Quantcast

Jump to content

» «
Photo

Recommended Reads

136 replies to this topic
Mokrie Dela
  • Mokrie Dela

    МОКРЫЕДЕЛA

  • Members
  • Joined: 01 May 2009
  • None
  • Most Talented Writer 2013
    Best Story/Poem 2013 "The Storm"
    Story/Poem of the Year 2011 "Justice in Flames"
    Story/Poem of the Year 2010 "City of Lies"

#31

Posted 04 August 2010 - 12:44 AM

Thanks. you two books have been added.

Incidnelty i've started reading A scanner Darkly.

Sor far, i'm finding it hard to follow. Not too far into it and i will update this as appropriate. I had hoped more peeopl would come by here and discuss the books but that doesnt appear to have happened.

From a writing point of view however, A scanner Darkly certainly appears to be well written. Watch this space!

And b tw i do highly encourage discussing these books here. smile.gif Invite your friends!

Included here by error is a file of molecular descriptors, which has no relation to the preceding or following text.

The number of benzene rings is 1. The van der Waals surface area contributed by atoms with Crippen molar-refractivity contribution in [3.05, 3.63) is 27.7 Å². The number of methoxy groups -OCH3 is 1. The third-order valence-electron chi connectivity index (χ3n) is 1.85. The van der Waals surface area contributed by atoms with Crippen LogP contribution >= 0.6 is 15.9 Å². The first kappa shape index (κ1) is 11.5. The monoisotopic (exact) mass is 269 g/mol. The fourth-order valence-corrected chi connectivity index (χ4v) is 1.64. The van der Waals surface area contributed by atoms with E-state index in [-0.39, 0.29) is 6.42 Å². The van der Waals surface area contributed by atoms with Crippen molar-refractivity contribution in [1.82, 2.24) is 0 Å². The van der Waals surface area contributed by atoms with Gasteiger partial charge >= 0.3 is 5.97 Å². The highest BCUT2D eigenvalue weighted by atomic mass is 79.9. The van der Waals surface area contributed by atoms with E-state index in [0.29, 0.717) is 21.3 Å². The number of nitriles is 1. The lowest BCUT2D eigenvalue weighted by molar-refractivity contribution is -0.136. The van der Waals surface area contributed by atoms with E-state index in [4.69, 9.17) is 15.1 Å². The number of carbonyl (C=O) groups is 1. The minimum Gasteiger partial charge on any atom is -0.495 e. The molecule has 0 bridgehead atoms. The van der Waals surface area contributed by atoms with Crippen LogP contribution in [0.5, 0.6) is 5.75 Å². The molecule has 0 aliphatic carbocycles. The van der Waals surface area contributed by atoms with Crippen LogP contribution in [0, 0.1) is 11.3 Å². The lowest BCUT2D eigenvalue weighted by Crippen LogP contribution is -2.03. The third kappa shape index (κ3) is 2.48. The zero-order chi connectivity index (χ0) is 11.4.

Failure
  • Failure

    .

  • Andolini Mafia Family
  • Joined: 11 Apr 2007
  • None

#32

Posted 09 August 2010 - 11:13 PM

It would be a shame to see this topic fail like others of this type, so I'll add three additions with a brief description. All three of these novels are written by Italian novelist Niccolo Ammaniti. Ammaniti's work is always centred in Italy. Ammaniti's narrative is engaging, his written style flowing and absorbing and the tales he weaves ultimately humorous and emotionally involving. Ammaniti's works concern different areas of Italy, the rustic, rural Italy of a bygone age is represented flawlessly in "I'm Not Scared" whereas "The Crossroads" differs to present a more modern realisation. I have told very little about the actual contents of his novels, but I assure you he is deserving of his acclaim. These are the three I believe he's written to date:

1.Steal you Away.

2.I'm Not Scared.

3.The Crossroads.



Let's keep this topic alive.

Mokrie Dela
  • Mokrie Dela

    МОКРЫЕДЕЛA

  • Members
  • Joined: 01 May 2009
  • None
  • Most Talented Writer 2013
    Best Story/Poem 2013 "The Storm"
    Story/Poem of the Year 2011 "Justice in Flames"
    Story/Poem of the Year 2010 "City of Lies"

#33

Posted 10 August 2010 - 12:32 AM

QUOTE (elanman @ Aug 9 2010, 23:13)